A Cost Benefit Approach to Fault Tolerant Communication and Information Access

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Quarterly Technical Report, April 2003

Progress:

This quarter we continued our work on the Spines overlay network infrastructure and on the Wackamole NxWay failover for servers and routers. We have also begun exploring issues related with Domain Name Service (DNS) availability.
  • The Spines overlay network infrastructure.

    We designed a framework for application level, transparent reliable multicast using the hop-by-hop reliability in Spines. The framework includes end-to-end reliablility, congestion and flow control, and relaxed semantics over reliable multicast that handle partitions, merges, crashes and recoveries. We started the implementation of this framework in our overlay infrastructure.

    We investigated some of the survivability aspects of Spines, both in wireless and wired environments. We developed a mechanism of trust based on monitoring the abnormal behaviour of overlay nodes, and an acusation system that would eventually reroute packets to avoid untrusted nodes. We released the first version of Spines (www.spines.org) under a standard BSD licence.

  • Highly available Domain Name Service infrastructure

    The current DNS infrastructure suffers from several major drawbacks that impact the reliability and the quality of the provided service. Each DNS zone is served by a set of servers organized in a single-master - multiple-slaves architecture. Under this model, zone updates can be performed only at the master server and they are passively propagated to the slaves through a pull mechansim based on polling. If the master server of a zone becomes unavailable zone updates can no longer be applied. Furthermore, the entire infrastructure is highly dependent on the availability of the 13 root servers. A recent denial of service attack disabled 9 out of the 13 root servers exposing the vulnerability of the whole system. We have begun exploring the possibility of employing a peer zone management system to replace the current master-slave architecture. Such a system will maintain replicated copies of the DNS records at all the servers and will allow for dynamic zone updates to be submitted to any peer. Each update is propagated as soon as possible to all other servers, reducing to a minimum the time necessary for an update to reach all the slaves and enhancing the overall availability of the system.

Papers:

Reliable Communication in Overlay Networks
ps, ps.gz, pdf. To appear in the Proceedings of the IEEE International Conference on Dependable Systems and Networks (DSN03), San Francisco, June 2003.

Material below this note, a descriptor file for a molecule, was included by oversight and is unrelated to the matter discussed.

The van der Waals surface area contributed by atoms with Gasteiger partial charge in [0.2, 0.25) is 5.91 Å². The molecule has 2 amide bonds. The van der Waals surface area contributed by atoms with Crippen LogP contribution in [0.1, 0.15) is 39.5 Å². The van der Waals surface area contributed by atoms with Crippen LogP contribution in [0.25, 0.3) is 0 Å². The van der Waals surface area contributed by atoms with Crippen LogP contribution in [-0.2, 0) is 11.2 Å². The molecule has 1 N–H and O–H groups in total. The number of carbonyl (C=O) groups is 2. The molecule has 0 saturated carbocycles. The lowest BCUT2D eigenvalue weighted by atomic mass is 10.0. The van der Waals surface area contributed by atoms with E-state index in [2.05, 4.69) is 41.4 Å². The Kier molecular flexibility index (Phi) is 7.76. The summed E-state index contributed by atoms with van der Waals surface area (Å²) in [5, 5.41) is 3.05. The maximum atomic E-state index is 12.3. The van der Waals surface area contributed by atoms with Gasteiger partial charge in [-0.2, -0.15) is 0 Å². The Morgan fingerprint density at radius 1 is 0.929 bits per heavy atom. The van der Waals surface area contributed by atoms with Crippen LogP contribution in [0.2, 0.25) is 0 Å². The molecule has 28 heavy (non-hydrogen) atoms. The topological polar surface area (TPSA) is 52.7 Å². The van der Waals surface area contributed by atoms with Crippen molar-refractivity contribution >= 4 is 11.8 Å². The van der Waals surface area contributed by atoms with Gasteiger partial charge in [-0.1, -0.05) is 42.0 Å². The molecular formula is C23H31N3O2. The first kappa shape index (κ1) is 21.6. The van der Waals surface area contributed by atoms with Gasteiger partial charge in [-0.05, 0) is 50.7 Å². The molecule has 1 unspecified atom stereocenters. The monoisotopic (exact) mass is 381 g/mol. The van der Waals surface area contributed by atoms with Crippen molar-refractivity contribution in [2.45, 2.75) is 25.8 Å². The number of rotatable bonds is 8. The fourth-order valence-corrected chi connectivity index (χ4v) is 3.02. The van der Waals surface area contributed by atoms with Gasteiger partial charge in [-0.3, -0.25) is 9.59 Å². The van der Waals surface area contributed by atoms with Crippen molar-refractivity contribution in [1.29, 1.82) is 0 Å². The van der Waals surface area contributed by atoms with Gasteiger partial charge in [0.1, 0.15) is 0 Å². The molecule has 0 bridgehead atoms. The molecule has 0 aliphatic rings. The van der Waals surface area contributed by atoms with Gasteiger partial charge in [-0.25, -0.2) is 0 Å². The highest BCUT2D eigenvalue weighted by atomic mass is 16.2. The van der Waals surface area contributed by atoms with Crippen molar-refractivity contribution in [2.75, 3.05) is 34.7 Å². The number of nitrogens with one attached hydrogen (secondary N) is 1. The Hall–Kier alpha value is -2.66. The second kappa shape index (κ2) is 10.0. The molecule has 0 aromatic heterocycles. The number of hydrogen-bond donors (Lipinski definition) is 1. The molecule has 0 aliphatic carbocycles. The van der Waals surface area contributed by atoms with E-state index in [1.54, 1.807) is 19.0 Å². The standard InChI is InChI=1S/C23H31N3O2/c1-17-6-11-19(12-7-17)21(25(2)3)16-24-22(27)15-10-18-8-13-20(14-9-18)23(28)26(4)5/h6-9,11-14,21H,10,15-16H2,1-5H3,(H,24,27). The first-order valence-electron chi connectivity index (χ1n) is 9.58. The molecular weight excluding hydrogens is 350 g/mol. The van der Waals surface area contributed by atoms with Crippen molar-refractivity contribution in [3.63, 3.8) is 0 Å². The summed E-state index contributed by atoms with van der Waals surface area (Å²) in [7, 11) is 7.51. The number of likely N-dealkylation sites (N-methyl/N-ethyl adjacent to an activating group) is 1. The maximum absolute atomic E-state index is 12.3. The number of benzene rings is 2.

Yair Amir and Claudiu Danilov.

Reliable point-to-point communication is usually achieved in overlay networks by applying TCP/IP on the end nodes of a connection. This paper presents an hop-by-hop reliability approach that considerably reduces the latency and jitter of reliable connections. Our approach is feasible and beneficial in overlay networks that do not have the scalability and interoperability requirements of the global Internet.

The effects of the hop-by-hop reliability approach are quantified in simulation as well as in practice using a newly developed overlay network software that is fair with the external traffic on the Internet. The experimental results show that the overhead associated with overlay network processing at the application level does not play an important factor compared with the considerable gain of the approach.


N-Way Fail-Over Infrastructure for Survivable Servers and Routers.
To appear in the Proceedings of the IEEE International Conference on Dependable Systems and Networks (DSN03), San Francisco, June 2003.

Yair Amir, Ryan Caudy, Ashima Munjal, Theo Schlossnagle and Ciprian Tutu.

Maintaining the availability of critical servers and routers is an important concern for many organizations. At the lowest level, IP addresses represent the global namespace by which services are accessible on the Internet.

We introduce Wackamole, a completely distributed software solution based on a provably correct algorithm that negotiates the assignment of IP addresses among the currently available servers upon detection of faults. This reallocation ensures that at any given time any public IP address of the server cluster is covered exactly once, as long as at least one physical server survives the network fault. The same technique is extended to support highly available routers.

The paper presents the design considerations, algorithm specification and correctness proof, discusses the practical usage for server clusters and for routers, and evaluates the performance of the system.

Software:

We released the first version of Spines (www.spines.org) under a standard BSD licence. The current version offers both best-effort and reliable communication, obtaining better performance for reliable sessions in an overlay network setup, compared with the end-to-end reliable communication.

Plans for Next Quarter:

Our focus for the next quarter will be on providing reliable multicast functionality in overlay networks, and add survivabilty features to our overlay network platform. We will continue exploring aspects related to DNS availability.

Questions or comments to:
webmaster (at) dsn.jhu.edu
TEL: (410) 516-5562
FAX: (410) 516-6134
Distributed Systems and Networks Lab
Computer Science Department
Johns Hopkins University
3400 N. Charles Street Baltimore, MD 21218-2686